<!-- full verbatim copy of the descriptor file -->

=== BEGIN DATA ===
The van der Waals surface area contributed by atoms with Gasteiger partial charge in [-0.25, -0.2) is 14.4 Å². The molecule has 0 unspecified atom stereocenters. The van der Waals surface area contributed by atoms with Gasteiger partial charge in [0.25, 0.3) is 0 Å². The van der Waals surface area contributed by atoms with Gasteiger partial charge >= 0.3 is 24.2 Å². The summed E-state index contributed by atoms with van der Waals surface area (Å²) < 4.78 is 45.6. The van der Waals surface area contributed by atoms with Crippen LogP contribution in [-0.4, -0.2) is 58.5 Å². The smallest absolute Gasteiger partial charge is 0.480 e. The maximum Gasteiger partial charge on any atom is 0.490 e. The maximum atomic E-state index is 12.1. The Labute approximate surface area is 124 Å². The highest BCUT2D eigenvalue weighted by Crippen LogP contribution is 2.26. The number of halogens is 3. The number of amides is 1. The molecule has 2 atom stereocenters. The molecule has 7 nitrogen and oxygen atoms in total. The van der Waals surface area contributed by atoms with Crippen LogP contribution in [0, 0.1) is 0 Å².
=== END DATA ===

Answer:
The van der Waals surface area contributed by atoms with Gasteiger partial charge in [-0.25, -0.2) is 14.4 Å². The molecule has 0 unspecified atom stereocenters. The van der Waals surface area contributed by atoms with Gasteiger partial charge in [0.25, 0.3) is 0 Å². The van der Waals surface area contributed by atoms with Gasteiger partial charge >= 0.3 is 24.2 Å². The summed E-state index contributed by atoms with van der Waals surface area (Å²) < 4.78 is 45.6. The van der Waals surface area contributed by atoms with Crippen LogP contribution in [-0.4, -0.2) is 58.5 Å². The smallest absolute Gasteiger partial charge is 0.480 e. The maximum Gasteiger partial charge on any atom is 0.490 e. The maximum atomic E-state index is 12.1. The Labute approximate surface area is 124 Å². The highest BCUT2D eigenvalue weighted by Crippen LogP contribution is 2.26. The number of halogens is 3. The number of amides is 1. The molecule has 2 atom stereocenters. The molecule has 7 nitrogen and oxygen atoms in total. The van der Waals surface area contributed by atoms with Crippen LogP contribution in [0, 0.1) is 0 Å².